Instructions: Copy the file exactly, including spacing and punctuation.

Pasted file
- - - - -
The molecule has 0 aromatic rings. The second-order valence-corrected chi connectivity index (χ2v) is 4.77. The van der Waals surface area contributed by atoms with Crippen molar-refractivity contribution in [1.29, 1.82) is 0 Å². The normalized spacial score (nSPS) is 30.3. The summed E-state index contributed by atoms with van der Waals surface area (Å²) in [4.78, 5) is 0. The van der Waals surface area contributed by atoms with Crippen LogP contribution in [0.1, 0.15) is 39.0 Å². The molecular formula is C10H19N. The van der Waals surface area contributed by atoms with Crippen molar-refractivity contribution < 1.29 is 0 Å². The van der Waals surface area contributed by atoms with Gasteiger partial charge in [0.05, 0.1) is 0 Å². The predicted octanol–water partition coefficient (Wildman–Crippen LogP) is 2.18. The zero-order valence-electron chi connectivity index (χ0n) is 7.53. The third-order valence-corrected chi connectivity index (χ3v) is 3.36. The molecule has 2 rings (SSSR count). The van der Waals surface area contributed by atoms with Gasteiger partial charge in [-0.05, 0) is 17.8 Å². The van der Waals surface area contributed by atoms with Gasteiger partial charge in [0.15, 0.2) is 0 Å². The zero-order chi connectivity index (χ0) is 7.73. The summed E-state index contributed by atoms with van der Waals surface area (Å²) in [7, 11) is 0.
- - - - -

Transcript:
The molecule has 0 aromatic rings. The second-order valence-corrected chi connectivity index (χ2v) is 4.77. The van der Waals surface area contributed by atoms with Crippen molar-refractivity contribution in [1.29, 1.82) is 0 Å². The normalized spacial score (nSPS) is 30.3. The summed E-state index contributed by atoms with van der Waals surface area (Å²) in [4.78, 5) is 0. The van der Waals surface area contributed by atoms with Crippen LogP contribution in [0.1, 0.15) is 39.0 Å². The molecular formula is C10H19N. The van der Waals surface area contributed by atoms with Crippen molar-refractivity contribution < 1.29 is 0 Å². The van der Waals surface area contributed by atoms with Gasteiger partial charge in [0.05, 0.1) is 0 Å². The predicted octanol–water partition coefficient (Wildman–Crippen LogP) is 2.18. The zero-order valence-electron chi connectivity index (χ0n) is 7.53. The third-order valence-corrected chi connectivity index (χ3v) is 3.36. The molecule has 2 rings (SSSR count). The van der Waals surface area contributed by atoms with Gasteiger partial charge in [-0.05, 0) is 17.8 Å². The van der Waals surface area contributed by atoms with Gasteiger partial charge in [0.15, 0.2) is 0 Å². The zero-order chi connectivity index (χ0) is 7.73. The summed E-state index contributed by atoms with van der Waals surface area (Å²) in [7, 11) is 0.